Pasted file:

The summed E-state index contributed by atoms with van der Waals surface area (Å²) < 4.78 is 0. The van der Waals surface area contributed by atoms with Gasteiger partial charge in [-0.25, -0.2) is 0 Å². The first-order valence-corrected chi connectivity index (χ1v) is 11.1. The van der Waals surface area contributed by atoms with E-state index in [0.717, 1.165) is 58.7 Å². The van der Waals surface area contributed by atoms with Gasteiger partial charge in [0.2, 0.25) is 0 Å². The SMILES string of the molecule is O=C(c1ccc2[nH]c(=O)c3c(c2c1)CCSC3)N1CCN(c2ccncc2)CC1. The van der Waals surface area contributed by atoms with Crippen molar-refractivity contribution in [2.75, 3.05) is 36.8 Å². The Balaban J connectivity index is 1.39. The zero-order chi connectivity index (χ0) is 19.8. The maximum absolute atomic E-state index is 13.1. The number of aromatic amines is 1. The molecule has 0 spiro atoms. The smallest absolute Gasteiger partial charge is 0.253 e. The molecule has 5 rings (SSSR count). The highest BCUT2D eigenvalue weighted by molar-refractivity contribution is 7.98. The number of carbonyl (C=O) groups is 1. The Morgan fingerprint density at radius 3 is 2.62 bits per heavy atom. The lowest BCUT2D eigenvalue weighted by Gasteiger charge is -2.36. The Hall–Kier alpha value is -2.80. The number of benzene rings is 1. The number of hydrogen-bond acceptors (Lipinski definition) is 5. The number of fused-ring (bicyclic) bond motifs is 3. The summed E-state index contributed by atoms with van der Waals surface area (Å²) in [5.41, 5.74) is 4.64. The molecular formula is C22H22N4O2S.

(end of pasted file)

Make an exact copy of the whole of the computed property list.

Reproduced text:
The summed E-state index contributed by atoms with van der Waals surface area (Å²) < 4.78 is 0. The van der Waals surface area contributed by atoms with Gasteiger partial charge in [-0.25, -0.2) is 0 Å². The first-order valence-corrected chi connectivity index (χ1v) is 11.1. The van der Waals surface area contributed by atoms with E-state index in [0.717, 1.165) is 58.7 Å². The van der Waals surface area contributed by atoms with Gasteiger partial charge in [0.2, 0.25) is 0 Å². The SMILES string of the molecule is O=C(c1ccc2[nH]c(=O)c3c(c2c1)CCSC3)N1CCN(c2ccncc2)CC1. The van der Waals surface area contributed by atoms with Crippen molar-refractivity contribution in [2.75, 3.05) is 36.8 Å². The Balaban J connectivity index is 1.39. The zero-order chi connectivity index (χ0) is 19.8. The maximum absolute atomic E-state index is 13.1. The number of aromatic amines is 1. The molecule has 0 spiro atoms. The smallest absolute Gasteiger partial charge is 0.253 e. The molecule has 5 rings (SSSR count). The highest BCUT2D eigenvalue weighted by molar-refractivity contribution is 7.98. The number of carbonyl (C=O) groups is 1. The Morgan fingerprint density at radius 3 is 2.62 bits per heavy atom. The lowest BCUT2D eigenvalue weighted by Gasteiger charge is -2.36. The Hall–Kier alpha value is -2.80. The number of benzene rings is 1. The number of hydrogen-bond acceptors (Lipinski definition) is 5. The number of fused-ring (bicyclic) bond motifs is 3. The summed E-state index contributed by atoms with van der Waals surface area (Å²) in [5.41, 5.74) is 4.64. The molecular formula is C22H22N4O2S.